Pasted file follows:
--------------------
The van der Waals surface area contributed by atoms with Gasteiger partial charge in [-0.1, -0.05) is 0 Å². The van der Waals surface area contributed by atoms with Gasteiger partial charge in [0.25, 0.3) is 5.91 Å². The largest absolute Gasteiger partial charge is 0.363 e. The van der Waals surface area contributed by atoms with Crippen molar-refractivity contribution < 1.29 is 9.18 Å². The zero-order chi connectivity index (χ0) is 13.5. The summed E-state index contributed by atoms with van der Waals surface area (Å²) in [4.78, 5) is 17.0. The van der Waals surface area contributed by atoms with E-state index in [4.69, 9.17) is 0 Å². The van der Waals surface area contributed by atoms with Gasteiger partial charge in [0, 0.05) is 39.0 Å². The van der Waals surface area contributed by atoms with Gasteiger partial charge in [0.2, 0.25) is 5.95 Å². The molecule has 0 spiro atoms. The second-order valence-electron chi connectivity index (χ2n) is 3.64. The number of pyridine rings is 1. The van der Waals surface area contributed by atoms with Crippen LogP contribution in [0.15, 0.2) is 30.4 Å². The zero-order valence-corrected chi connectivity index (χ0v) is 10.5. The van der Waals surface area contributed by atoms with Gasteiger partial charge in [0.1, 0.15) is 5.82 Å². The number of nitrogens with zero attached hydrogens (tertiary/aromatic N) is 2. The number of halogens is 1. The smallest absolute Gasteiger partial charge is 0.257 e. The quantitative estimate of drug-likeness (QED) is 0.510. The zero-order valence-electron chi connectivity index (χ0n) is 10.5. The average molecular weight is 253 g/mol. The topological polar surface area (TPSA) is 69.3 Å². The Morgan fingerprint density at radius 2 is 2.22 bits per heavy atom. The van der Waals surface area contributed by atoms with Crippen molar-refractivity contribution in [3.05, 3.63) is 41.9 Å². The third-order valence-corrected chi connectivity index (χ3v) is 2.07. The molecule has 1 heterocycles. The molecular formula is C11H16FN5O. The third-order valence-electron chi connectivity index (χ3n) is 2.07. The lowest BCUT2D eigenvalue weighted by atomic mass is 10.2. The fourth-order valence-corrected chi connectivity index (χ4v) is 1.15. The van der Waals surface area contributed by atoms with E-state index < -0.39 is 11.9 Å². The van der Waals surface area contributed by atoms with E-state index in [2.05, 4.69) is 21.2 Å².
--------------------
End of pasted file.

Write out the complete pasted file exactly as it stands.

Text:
The van der Waals surface area contributed by atoms with Gasteiger partial charge in [-0.1, -0.05) is 0 Å². The van der Waals surface area contributed by atoms with Gasteiger partial charge in [0.25, 0.3) is 5.91 Å². The largest absolute Gasteiger partial charge is 0.363 e. The van der Waals surface area contributed by atoms with Crippen molar-refractivity contribution < 1.29 is 9.18 Å². The zero-order chi connectivity index (χ0) is 13.5. The summed E-state index contributed by atoms with van der Waals surface area (Å²) in [4.78, 5) is 17.0. The van der Waals surface area contributed by atoms with E-state index in [4.69, 9.17) is 0 Å². The van der Waals surface area contributed by atoms with Gasteiger partial charge in [0, 0.05) is 39.0 Å². The van der Waals surface area contributed by atoms with Gasteiger partial charge in [0.2, 0.25) is 5.95 Å². The molecule has 0 spiro atoms. The second-order valence-electron chi connectivity index (χ2n) is 3.64. The number of pyridine rings is 1. The van der Waals surface area contributed by atoms with Crippen LogP contribution in [0.15, 0.2) is 30.4 Å². The zero-order valence-corrected chi connectivity index (χ0v) is 10.5. The van der Waals surface area contributed by atoms with Gasteiger partial charge in [0.1, 0.15) is 5.82 Å². The number of nitrogens with zero attached hydrogens (tertiary/aromatic N) is 2. The number of halogens is 1. The smallest absolute Gasteiger partial charge is 0.257 e. The quantitative estimate of drug-likeness (QED) is 0.510. The zero-order valence-electron chi connectivity index (χ0n) is 10.5. The average molecular weight is 253 g/mol. The topological polar surface area (TPSA) is 69.3 Å². The Morgan fingerprint density at radius 2 is 2.22 bits per heavy atom. The van der Waals surface area contributed by atoms with Crippen molar-refractivity contribution in [3.05, 3.63) is 41.9 Å². The third-order valence-corrected chi connectivity index (χ3v) is 2.07. The molecule has 1 heterocycles. The molecular formula is C11H16FN5O. The third-order valence-electron chi connectivity index (χ3n) is 2.07. The lowest BCUT2D eigenvalue weighted by atomic mass is 10.2. The fourth-order valence-corrected chi connectivity index (χ4v) is 1.15. The van der Waals surface area contributed by atoms with E-state index < -0.39 is 11.9 Å². The van der Waals surface area contributed by atoms with E-state index in [2.05, 4.69) is 21.2 Å².